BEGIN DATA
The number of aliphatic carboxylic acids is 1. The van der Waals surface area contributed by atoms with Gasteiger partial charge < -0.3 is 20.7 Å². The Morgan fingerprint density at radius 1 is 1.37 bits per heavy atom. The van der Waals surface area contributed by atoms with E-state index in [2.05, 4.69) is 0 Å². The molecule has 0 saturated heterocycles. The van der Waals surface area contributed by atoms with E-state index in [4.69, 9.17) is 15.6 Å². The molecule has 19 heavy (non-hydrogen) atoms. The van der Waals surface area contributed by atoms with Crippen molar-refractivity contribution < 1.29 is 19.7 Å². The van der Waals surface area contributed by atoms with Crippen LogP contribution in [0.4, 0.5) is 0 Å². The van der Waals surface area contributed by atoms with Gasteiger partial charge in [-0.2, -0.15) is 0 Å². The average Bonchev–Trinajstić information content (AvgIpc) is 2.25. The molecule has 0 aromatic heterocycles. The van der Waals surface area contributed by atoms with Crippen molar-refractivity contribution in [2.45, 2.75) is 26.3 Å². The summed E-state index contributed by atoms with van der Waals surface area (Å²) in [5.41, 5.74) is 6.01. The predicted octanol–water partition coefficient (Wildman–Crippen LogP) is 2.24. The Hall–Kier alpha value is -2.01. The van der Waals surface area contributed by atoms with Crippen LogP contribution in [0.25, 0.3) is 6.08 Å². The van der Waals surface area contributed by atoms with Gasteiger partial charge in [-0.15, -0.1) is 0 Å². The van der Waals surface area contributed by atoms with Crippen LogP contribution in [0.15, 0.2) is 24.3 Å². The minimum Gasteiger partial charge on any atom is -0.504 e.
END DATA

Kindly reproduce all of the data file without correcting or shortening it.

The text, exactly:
The number of aliphatic carboxylic acids is 1. The van der Waals surface area contributed by atoms with Gasteiger partial charge < -0.3 is 20.7 Å². The Morgan fingerprint density at radius 1 is 1.37 bits per heavy atom. The van der Waals surface area contributed by atoms with E-state index in [2.05, 4.69) is 0 Å². The molecule has 0 saturated heterocycles. The van der Waals surface area contributed by atoms with E-state index in [4.69, 9.17) is 15.6 Å². The molecule has 19 heavy (non-hydrogen) atoms. The van der Waals surface area contributed by atoms with Crippen molar-refractivity contribution < 1.29 is 19.7 Å². The van der Waals surface area contributed by atoms with Crippen LogP contribution in [0.4, 0.5) is 0 Å². The van der Waals surface area contributed by atoms with Gasteiger partial charge in [-0.2, -0.15) is 0 Å². The average Bonchev–Trinajstić information content (AvgIpc) is 2.25. The molecule has 0 aromatic heterocycles. The van der Waals surface area contributed by atoms with Crippen molar-refractivity contribution in [2.45, 2.75) is 26.3 Å². The summed E-state index contributed by atoms with van der Waals surface area (Å²) in [5.41, 5.74) is 6.01. The predicted octanol–water partition coefficient (Wildman–Crippen LogP) is 2.24. The Hall–Kier alpha value is -2.01. The van der Waals surface area contributed by atoms with Crippen LogP contribution in [0.25, 0.3) is 6.08 Å². The van der Waals surface area contributed by atoms with Gasteiger partial charge in [-0.15, -0.1) is 0 Å². The van der Waals surface area contributed by atoms with Crippen LogP contribution in [0.15, 0.2) is 24.3 Å². The minimum Gasteiger partial charge on any atom is -0.504 e.